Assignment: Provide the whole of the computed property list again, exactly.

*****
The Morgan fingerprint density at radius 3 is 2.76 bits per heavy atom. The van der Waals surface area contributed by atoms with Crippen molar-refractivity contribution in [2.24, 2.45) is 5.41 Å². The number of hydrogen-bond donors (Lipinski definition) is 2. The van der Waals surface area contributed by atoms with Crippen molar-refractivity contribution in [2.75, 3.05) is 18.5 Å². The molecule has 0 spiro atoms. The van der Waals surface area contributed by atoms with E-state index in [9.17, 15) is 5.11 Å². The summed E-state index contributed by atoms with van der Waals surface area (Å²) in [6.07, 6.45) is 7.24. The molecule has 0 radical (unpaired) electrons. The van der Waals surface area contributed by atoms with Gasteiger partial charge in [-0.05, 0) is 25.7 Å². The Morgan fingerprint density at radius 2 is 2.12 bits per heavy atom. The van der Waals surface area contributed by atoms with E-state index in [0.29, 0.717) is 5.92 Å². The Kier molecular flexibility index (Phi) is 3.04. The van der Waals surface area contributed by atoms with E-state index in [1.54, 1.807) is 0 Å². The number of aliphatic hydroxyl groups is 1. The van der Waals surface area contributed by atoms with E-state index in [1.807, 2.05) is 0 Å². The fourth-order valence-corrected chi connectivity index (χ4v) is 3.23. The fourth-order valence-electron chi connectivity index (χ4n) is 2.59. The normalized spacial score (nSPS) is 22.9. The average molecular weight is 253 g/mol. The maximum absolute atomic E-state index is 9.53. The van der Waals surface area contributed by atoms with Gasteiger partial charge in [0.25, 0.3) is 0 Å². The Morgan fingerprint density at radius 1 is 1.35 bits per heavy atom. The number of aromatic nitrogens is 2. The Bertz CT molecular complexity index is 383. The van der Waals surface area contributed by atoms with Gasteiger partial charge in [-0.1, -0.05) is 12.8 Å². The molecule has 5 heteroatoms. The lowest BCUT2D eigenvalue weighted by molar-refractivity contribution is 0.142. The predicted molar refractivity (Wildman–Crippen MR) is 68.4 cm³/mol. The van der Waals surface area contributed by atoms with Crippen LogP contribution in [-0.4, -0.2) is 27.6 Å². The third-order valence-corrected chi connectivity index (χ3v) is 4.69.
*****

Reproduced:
The Morgan fingerprint density at radius 3 is 2.76 bits per heavy atom. The van der Waals surface area contributed by atoms with Crippen molar-refractivity contribution in [2.24, 2.45) is 5.41 Å². The number of hydrogen-bond donors (Lipinski definition) is 2. The van der Waals surface area contributed by atoms with Crippen molar-refractivity contribution in [2.75, 3.05) is 18.5 Å². The molecule has 0 spiro atoms. The van der Waals surface area contributed by atoms with E-state index in [9.17, 15) is 5.11 Å². The summed E-state index contributed by atoms with van der Waals surface area (Å²) in [6.07, 6.45) is 7.24. The molecule has 0 radical (unpaired) electrons. The van der Waals surface area contributed by atoms with Gasteiger partial charge in [-0.05, 0) is 25.7 Å². The Morgan fingerprint density at radius 2 is 2.12 bits per heavy atom. The van der Waals surface area contributed by atoms with E-state index in [0.29, 0.717) is 5.92 Å². The Kier molecular flexibility index (Phi) is 3.04. The van der Waals surface area contributed by atoms with E-state index in [1.54, 1.807) is 0 Å². The number of aliphatic hydroxyl groups is 1. The van der Waals surface area contributed by atoms with E-state index in [1.807, 2.05) is 0 Å². The fourth-order valence-corrected chi connectivity index (χ4v) is 3.23. The fourth-order valence-electron chi connectivity index (χ4n) is 2.59. The normalized spacial score (nSPS) is 22.9. The average molecular weight is 253 g/mol. The maximum absolute atomic E-state index is 9.53. The van der Waals surface area contributed by atoms with Gasteiger partial charge in [0.25, 0.3) is 0 Å². The Morgan fingerprint density at radius 1 is 1.35 bits per heavy atom. The number of aromatic nitrogens is 2. The Bertz CT molecular complexity index is 383. The van der Waals surface area contributed by atoms with Gasteiger partial charge in [-0.1, -0.05) is 12.8 Å². The molecule has 5 heteroatoms. The lowest BCUT2D eigenvalue weighted by molar-refractivity contribution is 0.142. The predicted molar refractivity (Wildman–Crippen MR) is 68.4 cm³/mol. The van der Waals surface area contributed by atoms with Crippen LogP contribution in [-0.4, -0.2) is 27.6 Å². The third-order valence-corrected chi connectivity index (χ3v) is 4.69.